Author: Koji Suzuki
Translator: Camellia Nieh and Jonathan Lloyd-Davies
U.S. publisher: Vertical
ISBN: 9781934287385
Released: June 2012
Original release: 2008
Awards: Shirley Jackson Award

Although Edge is Koji Suzuki’s eighth novel to be translated into English, it is the first work of his that I have had the opportunity to read. Suzuki is best known for his horror novel Ring and its numerous adaptations. Edge is also a horror story of sorts, although of a very different kind. Koji has described the novel as “quantum horror,” which caught my attention. I was intrigued by the thought of a thriller inspired by science. Noticing that the novel included a four-page bibliography didn’t scare me off. In fact, it made Edge even more appealing to me. Originally released in Japan in 2008 (and then again in a revised edition in 2012), Edge was translated into English by Camellia Nieh and Jonathan Lloyd-Davies and published by Vertical in 2012. Vertical was also the English publisher of Suzuki’s previous seven novels.

Eighteen years ago, Saeko Kuriyama’s father disappeared without a trace, leaving behind only the love of science and critical thinking that he instilled in his daughter. Those skills have served her well as a journalist. Now she has become involved in investigating a case that hits very close to home for her: in Takato, Japan an entire family of four, the Fujimuras, have mysteriously vanished from their home, seemingly without reason or cause. Japan isn’t the only place where people have gone missing without explanation. As more and more cases are brought to light, Saeko and the other people with whom she is working are able to begin to piece together some theories. The patterns they identify are troubling at best; the underlying laws that bind the universe together seem to be falling apart. When even the scientific experts are terrified by what’s happening, what hope does the rest of the population have?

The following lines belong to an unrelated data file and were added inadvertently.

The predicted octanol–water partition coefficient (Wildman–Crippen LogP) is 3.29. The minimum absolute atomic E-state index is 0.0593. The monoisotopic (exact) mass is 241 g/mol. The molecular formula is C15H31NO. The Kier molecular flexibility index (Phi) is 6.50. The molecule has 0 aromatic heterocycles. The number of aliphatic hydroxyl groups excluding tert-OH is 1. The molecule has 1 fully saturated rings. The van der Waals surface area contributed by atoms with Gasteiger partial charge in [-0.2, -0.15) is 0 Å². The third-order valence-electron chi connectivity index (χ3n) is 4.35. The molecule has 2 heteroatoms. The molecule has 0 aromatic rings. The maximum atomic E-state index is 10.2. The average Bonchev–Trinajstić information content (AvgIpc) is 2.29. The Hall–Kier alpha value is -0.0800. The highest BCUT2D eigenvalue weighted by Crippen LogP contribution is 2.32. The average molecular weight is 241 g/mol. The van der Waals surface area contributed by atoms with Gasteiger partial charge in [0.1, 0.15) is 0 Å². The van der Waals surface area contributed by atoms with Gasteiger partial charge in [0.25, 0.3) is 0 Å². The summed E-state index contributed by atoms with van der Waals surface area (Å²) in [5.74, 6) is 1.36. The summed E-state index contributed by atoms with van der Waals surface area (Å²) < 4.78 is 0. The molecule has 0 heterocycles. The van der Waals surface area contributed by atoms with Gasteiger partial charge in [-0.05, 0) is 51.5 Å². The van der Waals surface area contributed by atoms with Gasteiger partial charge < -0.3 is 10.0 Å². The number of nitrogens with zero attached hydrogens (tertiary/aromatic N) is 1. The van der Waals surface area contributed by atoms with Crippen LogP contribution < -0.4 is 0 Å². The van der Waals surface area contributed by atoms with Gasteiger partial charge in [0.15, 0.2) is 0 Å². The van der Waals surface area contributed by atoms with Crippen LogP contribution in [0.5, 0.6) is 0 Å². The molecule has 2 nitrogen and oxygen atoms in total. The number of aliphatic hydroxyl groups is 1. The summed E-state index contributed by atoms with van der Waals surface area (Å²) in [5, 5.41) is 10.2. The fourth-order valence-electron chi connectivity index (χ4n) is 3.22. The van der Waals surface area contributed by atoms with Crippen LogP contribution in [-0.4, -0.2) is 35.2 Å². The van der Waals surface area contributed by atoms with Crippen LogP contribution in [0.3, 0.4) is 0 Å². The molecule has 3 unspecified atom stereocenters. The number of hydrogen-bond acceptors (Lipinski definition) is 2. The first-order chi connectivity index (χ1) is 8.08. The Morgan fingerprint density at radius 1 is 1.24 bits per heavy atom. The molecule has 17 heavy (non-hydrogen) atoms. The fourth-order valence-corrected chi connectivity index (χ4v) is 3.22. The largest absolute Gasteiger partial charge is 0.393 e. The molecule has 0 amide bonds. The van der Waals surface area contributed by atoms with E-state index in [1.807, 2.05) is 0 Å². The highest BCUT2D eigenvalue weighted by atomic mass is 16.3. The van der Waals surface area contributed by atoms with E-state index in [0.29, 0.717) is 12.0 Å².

Edge starts out strongly with a lot of promise. The prologue introduces the missing persons phenomena and the startling discovery of the change in the value of pi. The thought of the very fundamentals of mathematics and the laws of physics shifting just slightly and the resulting implications that would have is intriguing and fascinating to contemplate. Unfortunately, it takes Suzuki nearly three quarters of the novel to tie the prologue back into the main narrative. During that time Saeko is dealing with her own personal problems while she is investigating the disappearances of the Fujimuras, finding strange connections to other mass disappearances. While this is going on Suzuki also introduces a quite a few plot threads that don’t end up going anywhere. Sadly, I found much of Edge to be a bit of a slog to read.

At times, Edge reads like a layman’s introduction to higher level physics, mathematics, astronomy, evolution, and other scientific concepts. Personally, I found it all to be very interesting, but not particularly compelling as a novel. Still, it is the science-influenced horror which is the novel’s strength. As Edge approaches its climax, Suzuki reveals a very intriguing explanation for everything that is happening. As one of the characters states, even the “coincidences all had significance.” But then Suzuki abandons the science in favor of pseudo-science and the supernatural which comes out of nowhere and makes little sense within the context of the rest of the story. I actually felt a little betrayed. Ultimately, I was left both frustrated and disappointed by Edge. It started with such great promise but ended in such a confusing mess. I’d still be willing to give another of Suzuki’s works a try, but Edge doesn’t inspire a lot of confidence.